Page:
Either spouse may file for divorce in Kansas. The spouse seeking a divorce must file a divorce petition (legal paperwork) with the court. A divorce petition will state the "grounds" or reason for the divorce and what kind of property or child custody settlement the filing spouse (also called the "petitioner) wants. See Kan. Stat. § 23-2704 (2020). The petitioner must serve the other spouse (called the "respondent") with a copy of the divorce petition and summons. The respondent can file an answer denying the petitioner's claims. Your divorce case will continue until you and your spouse reach a settlement or a judge decides your case at trial.
You'll need to pay a filing fee when you submit your divorce paperwork to the court. Filing fees vary from county to county and can change year after year. You should check your local court website for an online fee schedule.
If you can't pay the divorce filing fee, you can ask the judge to waive fees in your case. You'll need to file an affidavit (written declaration) showing that your income is too low to allow you to pay the fee. If a judge grants your fee waiver request, you won't be responsible for fees in your divorce.
Divorce costs vary wildly. For example, a childless couple with no assets can obtain a divorce relatively inexpensively and may not need to hire an attorney. However, a couple with several homes, a business to divide, and child custody at issue may have a lengthy and costly divorce trial. You divorce costs will also increase if you need to hire case experts such as custody evaluators, forensic accountants, or business valuators.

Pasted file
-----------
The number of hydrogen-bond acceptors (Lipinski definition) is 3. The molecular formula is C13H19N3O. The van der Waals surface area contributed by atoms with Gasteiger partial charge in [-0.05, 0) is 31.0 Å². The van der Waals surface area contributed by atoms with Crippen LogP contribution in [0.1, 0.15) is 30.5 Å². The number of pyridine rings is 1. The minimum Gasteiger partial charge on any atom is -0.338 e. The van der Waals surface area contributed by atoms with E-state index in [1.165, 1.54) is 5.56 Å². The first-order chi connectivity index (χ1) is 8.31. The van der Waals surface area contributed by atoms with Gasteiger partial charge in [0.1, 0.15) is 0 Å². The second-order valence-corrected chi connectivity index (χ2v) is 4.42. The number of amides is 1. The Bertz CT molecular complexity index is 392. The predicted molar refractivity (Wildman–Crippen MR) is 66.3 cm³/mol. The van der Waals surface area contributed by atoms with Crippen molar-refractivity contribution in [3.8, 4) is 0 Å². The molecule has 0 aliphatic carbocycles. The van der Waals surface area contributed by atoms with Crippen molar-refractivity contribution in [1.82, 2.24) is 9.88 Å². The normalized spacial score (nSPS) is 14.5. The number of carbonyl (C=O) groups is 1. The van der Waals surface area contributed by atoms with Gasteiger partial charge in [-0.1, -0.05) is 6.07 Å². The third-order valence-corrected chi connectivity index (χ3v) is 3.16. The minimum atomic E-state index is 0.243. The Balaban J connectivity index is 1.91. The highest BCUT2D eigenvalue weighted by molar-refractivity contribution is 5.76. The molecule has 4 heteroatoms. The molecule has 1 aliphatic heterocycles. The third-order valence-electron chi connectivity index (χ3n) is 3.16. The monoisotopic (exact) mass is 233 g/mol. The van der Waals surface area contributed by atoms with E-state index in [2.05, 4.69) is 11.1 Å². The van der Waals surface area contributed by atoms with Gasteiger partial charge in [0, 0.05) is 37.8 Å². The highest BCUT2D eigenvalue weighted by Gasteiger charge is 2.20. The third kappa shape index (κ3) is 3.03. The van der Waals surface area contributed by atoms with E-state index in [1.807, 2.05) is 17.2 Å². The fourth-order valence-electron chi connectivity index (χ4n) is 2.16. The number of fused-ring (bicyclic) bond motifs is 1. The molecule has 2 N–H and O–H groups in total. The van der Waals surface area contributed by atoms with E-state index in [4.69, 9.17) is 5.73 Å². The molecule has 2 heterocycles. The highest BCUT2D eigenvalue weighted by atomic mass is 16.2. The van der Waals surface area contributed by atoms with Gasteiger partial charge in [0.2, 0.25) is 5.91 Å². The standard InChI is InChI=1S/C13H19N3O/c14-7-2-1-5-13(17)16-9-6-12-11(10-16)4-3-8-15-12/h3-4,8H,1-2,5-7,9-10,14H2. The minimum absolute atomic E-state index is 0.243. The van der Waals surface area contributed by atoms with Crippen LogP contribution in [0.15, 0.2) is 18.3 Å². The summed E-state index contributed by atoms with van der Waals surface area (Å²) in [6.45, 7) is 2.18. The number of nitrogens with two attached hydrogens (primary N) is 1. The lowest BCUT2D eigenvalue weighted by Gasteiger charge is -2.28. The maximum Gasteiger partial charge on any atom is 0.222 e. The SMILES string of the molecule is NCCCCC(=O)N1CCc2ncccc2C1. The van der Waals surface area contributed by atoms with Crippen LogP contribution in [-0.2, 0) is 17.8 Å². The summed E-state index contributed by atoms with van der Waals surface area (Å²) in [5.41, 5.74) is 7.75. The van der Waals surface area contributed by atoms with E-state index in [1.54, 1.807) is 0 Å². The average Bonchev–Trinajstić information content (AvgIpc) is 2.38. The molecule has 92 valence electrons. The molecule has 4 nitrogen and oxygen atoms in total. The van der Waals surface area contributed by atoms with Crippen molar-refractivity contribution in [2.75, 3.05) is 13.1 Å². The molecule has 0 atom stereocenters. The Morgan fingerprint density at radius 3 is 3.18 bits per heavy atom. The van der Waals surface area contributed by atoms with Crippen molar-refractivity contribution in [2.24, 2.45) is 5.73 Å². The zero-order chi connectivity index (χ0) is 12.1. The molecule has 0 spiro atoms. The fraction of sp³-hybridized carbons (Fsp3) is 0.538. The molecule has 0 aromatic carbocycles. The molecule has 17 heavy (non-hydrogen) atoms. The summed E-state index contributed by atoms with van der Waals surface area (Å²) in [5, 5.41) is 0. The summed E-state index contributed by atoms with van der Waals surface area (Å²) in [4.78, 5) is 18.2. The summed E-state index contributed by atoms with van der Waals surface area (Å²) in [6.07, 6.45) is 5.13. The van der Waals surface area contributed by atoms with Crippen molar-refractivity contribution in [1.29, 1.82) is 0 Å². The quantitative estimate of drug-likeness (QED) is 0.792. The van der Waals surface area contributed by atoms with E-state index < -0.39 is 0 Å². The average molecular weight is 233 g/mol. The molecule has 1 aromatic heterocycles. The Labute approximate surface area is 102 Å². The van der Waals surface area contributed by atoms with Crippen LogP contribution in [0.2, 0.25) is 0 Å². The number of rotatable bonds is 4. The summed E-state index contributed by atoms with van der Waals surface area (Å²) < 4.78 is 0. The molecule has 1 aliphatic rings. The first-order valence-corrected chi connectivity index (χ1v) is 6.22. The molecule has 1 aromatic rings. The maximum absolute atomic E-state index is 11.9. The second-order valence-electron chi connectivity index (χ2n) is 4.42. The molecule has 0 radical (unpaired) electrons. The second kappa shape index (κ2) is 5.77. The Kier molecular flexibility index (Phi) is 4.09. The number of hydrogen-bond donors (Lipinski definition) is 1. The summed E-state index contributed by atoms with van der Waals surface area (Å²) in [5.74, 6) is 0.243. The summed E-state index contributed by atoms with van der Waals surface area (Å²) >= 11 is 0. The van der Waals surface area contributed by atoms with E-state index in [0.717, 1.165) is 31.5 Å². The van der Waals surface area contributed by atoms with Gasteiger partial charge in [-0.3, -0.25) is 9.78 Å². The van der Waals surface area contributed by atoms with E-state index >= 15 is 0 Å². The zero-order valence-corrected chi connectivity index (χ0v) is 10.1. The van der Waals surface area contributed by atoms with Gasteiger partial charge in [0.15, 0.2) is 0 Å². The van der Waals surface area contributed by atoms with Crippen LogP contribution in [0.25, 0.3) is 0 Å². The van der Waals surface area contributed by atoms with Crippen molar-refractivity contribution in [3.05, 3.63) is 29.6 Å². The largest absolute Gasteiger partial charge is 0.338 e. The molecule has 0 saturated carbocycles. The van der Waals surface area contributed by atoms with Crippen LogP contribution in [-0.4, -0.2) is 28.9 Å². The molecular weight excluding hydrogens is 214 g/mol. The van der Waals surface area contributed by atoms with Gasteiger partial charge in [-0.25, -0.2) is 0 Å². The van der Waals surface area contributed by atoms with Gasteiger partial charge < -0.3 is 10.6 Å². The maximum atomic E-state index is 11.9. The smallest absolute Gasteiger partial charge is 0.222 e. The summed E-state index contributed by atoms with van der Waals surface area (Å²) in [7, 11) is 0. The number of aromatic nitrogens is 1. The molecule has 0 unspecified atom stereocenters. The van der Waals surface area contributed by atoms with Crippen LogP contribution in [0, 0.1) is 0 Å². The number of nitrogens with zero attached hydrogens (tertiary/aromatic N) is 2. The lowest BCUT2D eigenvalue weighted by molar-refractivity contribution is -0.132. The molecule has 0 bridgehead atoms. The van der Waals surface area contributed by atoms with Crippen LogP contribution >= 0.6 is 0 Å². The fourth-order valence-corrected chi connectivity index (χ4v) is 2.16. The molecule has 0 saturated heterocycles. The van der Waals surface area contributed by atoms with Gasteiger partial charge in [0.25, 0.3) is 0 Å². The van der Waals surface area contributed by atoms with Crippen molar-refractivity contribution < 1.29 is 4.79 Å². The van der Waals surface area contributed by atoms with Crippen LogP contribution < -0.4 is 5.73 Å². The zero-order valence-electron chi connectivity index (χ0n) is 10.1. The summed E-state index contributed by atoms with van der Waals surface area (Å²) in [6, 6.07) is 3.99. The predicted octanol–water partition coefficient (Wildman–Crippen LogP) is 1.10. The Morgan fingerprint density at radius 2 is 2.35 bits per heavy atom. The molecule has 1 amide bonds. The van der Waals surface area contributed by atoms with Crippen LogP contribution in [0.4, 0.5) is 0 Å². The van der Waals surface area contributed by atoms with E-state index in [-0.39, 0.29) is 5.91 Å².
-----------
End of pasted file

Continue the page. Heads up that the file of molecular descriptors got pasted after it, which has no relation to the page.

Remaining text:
Once you file for divorce, you'll need to wait at least sixty (60) days before a judge will grant your divorce. This 60-day waiting period applies even if you and your spouse have reached an agreement on all terms of your divorce. In limited, emergency circumstances, a judge may waive the waiting period.
The time it'll take to complete you divorce depends on your family's unique circumstances and your working relationship with your spouse. Some contested divorces drag on for years when couples fight over everything in court, and have complicated businesses or marital assets to divide. Couples who have an uncontested divorce and have few assets may be able to obtain a divorce as soon as the 60-day period expires.
In your initial divorce paperwork, you'll need to state a ground or reason that you're seeking a divorce. Kansas divorce laws allow both "fault" and "no-fault" grounds. See Kan. Stat. § 23-2701 (2020).
To obtain a "no-fault" divorce in Kansas, you can simply state that you and your spouse are incompatible. In a no-fault divorce, you don't need to provide any facts regarding what led to the breakup, only that you don't get along anymore.
Kansas recognizes the following two fault grounds:
You can only seek a divorce based on incompatibility by reason of mental illness or mental incapacity if:
In Kansas, provinv one o these fault grounds for divorce probably won't affect alimony or a property award. However, one spouse's marital misconduct or struggles with mental illness may impact a child custody award.
Only Kansas residents can file for divorce in the state. Either spouse must have lived in Kansas for at least 60 days before filing for divorce. See Kan. Stat. § 23-2703 (2020).
Under Kansas law, you need to wait 30 days to remarry from the date your divorce decree is entered. This means you can get remarried on the 31st day after your divorce decree was signed off by the court. See Kan. Stat. § 23-2713 (2020).